"After this meeting, no more animals were culled, and not one test came back positive. In fact out of the 5,000 slaughtered in the forest -- none of which were blood tested -- they found two which were supposed to have had foot and mouth, and that was not from a blood test but from a mouth examination. It was claimed they had 'mouth lesions'... but, of course, that could have been anything."

Because Trading Standards and MAFF somehow missed Bev and Paul's goats, and forgot to give them a holding number, they were not tested until later on - at a point when they were convinced that it was in MAFF's best interests to declare the goats safe!

Someone from Somerset and someone from Australia came, and they blood tested on 26th June. They were told they would not get the results back. They would only know if they were positive.

About a month later, Bev was told that the results were OK. Bev and Paul had been worried about the goats, and the children were even more worried as they had bottle-fed the goats and cared for them.

Below, from left :  Bev, Rowan, Paul, Paigel, Alistair McConnachie, Tilly, Poppy, and Pat Innocent.

Bev, Rowan, Paul, Paigel, Alistair, Tilly, Poppy, Pat

Paul told us: "Tilly, who had especially bottle-fed the goats, was in the garden one day and I heard her shout 'Put it in the mail-box and go away'... A Land Rover had pulled up, a man had got out, and said 'I've got some documents for you.'
They knew that the slaughter notice had to be physically handed over. She came running in and the tears were just starting in her eyes, and she said, 'I think they've just brought the slaughter notice'. I went out and looked, and it was the census form! I don't suppose she'll forget that for the rest of her life."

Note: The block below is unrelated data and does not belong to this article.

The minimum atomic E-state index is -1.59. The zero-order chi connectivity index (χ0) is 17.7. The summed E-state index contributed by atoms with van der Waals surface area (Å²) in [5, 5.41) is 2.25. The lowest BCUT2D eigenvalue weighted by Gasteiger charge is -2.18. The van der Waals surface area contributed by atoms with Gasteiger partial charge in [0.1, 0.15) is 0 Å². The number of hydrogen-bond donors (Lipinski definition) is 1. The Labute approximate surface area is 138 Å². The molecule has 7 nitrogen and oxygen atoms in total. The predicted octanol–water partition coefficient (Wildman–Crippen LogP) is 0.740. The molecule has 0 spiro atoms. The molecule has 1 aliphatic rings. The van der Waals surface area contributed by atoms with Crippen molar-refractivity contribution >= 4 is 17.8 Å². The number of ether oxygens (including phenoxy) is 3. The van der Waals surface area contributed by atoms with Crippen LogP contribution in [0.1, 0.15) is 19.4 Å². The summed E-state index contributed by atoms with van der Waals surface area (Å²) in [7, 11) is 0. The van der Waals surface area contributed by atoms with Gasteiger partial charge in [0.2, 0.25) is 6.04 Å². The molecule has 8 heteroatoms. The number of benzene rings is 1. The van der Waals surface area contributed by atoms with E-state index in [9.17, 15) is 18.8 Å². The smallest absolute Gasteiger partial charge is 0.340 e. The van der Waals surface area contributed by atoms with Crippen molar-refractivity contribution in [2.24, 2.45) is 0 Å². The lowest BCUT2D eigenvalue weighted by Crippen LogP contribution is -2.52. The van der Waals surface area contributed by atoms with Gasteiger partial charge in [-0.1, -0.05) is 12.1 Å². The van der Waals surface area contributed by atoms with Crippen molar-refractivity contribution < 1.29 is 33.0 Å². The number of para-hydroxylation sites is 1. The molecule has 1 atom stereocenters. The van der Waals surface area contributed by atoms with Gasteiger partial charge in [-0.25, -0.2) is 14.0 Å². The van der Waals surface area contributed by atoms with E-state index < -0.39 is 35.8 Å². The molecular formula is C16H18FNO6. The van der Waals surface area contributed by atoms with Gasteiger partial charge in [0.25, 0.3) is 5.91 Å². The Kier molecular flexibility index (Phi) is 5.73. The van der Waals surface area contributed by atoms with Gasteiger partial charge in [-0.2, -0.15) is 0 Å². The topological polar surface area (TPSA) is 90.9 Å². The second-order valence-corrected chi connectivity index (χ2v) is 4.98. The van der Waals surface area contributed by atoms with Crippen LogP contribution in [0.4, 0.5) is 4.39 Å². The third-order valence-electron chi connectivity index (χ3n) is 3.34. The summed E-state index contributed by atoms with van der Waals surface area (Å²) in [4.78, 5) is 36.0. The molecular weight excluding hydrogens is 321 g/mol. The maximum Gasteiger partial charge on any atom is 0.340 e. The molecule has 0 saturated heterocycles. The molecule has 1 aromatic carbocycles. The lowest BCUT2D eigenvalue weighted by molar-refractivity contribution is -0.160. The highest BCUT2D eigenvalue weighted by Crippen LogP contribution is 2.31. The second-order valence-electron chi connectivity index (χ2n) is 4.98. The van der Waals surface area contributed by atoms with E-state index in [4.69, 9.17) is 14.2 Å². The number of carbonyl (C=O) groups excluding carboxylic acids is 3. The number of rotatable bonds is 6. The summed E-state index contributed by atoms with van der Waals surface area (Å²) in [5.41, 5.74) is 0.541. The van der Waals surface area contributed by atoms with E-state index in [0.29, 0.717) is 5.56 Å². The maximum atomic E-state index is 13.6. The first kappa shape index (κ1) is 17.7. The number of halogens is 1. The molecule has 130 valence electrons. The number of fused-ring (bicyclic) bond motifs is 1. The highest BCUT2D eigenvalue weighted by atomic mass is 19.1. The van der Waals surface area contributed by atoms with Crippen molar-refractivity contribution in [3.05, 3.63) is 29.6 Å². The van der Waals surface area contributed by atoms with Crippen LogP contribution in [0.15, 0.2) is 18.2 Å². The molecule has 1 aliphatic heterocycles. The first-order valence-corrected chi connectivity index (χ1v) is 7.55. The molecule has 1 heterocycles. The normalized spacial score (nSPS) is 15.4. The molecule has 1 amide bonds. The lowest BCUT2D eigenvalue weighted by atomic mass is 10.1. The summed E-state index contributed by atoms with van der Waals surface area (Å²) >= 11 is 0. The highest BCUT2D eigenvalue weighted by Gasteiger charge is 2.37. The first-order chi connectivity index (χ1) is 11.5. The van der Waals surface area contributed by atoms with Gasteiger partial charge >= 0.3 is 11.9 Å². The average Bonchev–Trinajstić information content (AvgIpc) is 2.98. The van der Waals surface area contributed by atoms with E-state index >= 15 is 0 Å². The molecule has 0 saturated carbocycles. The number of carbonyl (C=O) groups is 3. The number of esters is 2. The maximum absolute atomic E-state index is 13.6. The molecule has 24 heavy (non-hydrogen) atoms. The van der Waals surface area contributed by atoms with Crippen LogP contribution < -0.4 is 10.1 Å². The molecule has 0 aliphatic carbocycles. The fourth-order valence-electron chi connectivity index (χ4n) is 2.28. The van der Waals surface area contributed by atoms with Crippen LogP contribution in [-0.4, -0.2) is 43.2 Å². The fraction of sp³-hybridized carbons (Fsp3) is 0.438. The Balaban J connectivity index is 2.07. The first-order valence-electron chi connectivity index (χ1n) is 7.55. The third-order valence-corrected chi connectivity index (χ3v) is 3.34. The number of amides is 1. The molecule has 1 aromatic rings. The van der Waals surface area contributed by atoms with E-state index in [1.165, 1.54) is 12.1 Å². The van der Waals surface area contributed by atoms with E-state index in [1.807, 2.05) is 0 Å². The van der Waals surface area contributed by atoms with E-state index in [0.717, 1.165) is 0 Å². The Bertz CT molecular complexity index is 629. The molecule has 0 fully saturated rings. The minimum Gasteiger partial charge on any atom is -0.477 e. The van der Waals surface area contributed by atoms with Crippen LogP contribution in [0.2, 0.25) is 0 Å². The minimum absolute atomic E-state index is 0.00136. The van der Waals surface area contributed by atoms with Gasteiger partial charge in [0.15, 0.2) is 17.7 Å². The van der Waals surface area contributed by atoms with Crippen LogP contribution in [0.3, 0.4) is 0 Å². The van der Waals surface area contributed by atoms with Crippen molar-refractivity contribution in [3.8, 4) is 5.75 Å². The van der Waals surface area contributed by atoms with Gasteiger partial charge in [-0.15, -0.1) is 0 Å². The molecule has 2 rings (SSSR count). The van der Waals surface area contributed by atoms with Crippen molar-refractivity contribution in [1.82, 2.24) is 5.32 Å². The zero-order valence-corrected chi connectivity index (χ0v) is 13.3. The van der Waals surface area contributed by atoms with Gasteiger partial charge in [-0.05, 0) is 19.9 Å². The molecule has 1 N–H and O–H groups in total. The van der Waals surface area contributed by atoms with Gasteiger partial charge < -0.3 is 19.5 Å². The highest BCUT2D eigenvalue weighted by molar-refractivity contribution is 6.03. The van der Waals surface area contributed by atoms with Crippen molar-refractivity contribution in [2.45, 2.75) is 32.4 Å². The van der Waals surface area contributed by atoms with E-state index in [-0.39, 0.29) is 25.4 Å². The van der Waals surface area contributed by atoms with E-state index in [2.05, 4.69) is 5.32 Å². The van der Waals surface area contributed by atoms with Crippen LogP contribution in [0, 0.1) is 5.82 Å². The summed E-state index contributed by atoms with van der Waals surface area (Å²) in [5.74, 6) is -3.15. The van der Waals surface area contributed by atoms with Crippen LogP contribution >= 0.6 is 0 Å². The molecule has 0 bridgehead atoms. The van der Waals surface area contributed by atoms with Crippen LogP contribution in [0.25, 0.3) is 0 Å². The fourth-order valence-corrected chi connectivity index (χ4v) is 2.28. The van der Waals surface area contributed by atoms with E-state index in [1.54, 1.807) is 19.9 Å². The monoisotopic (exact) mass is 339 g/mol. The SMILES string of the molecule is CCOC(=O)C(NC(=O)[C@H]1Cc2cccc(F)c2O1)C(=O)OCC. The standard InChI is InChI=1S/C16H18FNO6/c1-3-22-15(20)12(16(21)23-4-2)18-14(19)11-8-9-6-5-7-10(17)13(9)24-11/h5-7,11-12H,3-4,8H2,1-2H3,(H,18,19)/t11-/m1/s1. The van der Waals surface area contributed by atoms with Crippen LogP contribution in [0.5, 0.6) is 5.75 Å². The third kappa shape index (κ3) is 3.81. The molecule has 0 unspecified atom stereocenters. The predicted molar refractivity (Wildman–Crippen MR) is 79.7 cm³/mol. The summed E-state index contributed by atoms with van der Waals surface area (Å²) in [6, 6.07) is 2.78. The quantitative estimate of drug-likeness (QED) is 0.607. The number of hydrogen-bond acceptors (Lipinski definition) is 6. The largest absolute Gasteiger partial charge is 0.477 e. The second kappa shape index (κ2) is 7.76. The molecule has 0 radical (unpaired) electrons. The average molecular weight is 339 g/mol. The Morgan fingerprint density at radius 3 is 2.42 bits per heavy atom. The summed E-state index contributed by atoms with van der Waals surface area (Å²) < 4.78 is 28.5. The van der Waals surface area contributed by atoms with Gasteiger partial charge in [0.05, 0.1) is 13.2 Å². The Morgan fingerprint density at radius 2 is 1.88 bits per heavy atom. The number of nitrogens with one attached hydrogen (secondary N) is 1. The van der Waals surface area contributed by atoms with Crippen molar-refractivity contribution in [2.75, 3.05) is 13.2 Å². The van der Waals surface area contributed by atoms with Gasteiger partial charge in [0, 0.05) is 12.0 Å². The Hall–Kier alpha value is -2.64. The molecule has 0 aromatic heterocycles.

Some of the Lessons we can Learn...
  • Don't physically accept documents if you can avoid them.
  • When people come together they are inspired and motivated to change. It only takes one incident, like Oaklands Park, to fill everyone with a sense of empowerment and hope.
  • Public meetings are important to show the authorities the strength of your feeling, and to network and mobilise.
  • If there is a large enough demonstration, and if there are several happening all over the place, then the Police do not necessarily have the resources to deal with them.
  • Media and cameras make the authorities disappear.
  • Children can get away with impeding the authorities in ways which adults cannot; for example, children screaming at TV cameras, in apparent fear, make for the sort of scenes which the authorities are desperate to avoid.
  • Have an Action Plan and maintain contact lists, telephone-trees and email networks.